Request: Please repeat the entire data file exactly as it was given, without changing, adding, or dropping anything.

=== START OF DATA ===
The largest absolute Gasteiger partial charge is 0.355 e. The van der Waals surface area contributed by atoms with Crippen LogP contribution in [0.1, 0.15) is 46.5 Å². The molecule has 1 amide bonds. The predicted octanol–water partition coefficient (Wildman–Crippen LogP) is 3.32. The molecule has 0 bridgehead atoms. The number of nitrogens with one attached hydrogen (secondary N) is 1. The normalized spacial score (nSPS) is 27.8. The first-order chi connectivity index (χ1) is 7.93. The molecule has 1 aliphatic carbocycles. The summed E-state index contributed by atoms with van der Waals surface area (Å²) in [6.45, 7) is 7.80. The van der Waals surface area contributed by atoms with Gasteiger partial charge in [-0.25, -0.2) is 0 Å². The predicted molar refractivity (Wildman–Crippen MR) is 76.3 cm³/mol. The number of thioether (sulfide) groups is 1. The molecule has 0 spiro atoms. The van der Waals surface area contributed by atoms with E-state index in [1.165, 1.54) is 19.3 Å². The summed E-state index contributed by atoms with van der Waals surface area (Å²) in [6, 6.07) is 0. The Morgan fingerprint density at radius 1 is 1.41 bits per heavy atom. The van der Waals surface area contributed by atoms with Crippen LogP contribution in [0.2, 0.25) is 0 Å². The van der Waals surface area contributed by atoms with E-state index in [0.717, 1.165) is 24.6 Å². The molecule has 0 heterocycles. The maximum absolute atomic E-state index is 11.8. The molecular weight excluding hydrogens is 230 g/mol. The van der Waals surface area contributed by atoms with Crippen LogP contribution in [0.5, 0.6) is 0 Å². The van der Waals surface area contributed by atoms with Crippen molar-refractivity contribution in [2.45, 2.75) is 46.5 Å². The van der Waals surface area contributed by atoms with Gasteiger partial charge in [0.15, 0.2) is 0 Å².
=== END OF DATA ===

The largest absolute Gasteiger partial charge is 0.355 e. The van der Waals surface area contributed by atoms with Crippen LogP contribution in [0.1, 0.15) is 46.5 Å². The molecule has 1 amide bonds. The predicted octanol–water partition coefficient (Wildman–Crippen LogP) is 3.32. The molecule has 0 bridgehead atoms. The number of nitrogens with one attached hydrogen (secondary N) is 1. The normalized spacial score (nSPS) is 27.8. The first-order chi connectivity index (χ1) is 7.93. The molecule has 1 aliphatic carbocycles. The summed E-state index contributed by atoms with van der Waals surface area (Å²) in [6.45, 7) is 7.80. The van der Waals surface area contributed by atoms with Gasteiger partial charge in [-0.25, -0.2) is 0 Å². The predicted molar refractivity (Wildman–Crippen MR) is 76.3 cm³/mol. The number of thioether (sulfide) groups is 1. The molecule has 0 spiro atoms. The van der Waals surface area contributed by atoms with E-state index in [1.165, 1.54) is 19.3 Å². The summed E-state index contributed by atoms with van der Waals surface area (Å²) in [6, 6.07) is 0. The Morgan fingerprint density at radius 1 is 1.41 bits per heavy atom. The van der Waals surface area contributed by atoms with Crippen LogP contribution in [0.2, 0.25) is 0 Å². The van der Waals surface area contributed by atoms with E-state index in [0.717, 1.165) is 24.6 Å². The molecule has 0 heterocycles. The maximum absolute atomic E-state index is 11.8. The molecular weight excluding hydrogens is 230 g/mol. The van der Waals surface area contributed by atoms with Crippen LogP contribution in [0.5, 0.6) is 0 Å². The van der Waals surface area contributed by atoms with Crippen molar-refractivity contribution in [2.45, 2.75) is 46.5 Å². The van der Waals surface area contributed by atoms with Gasteiger partial charge in [0.15, 0.2) is 0 Å².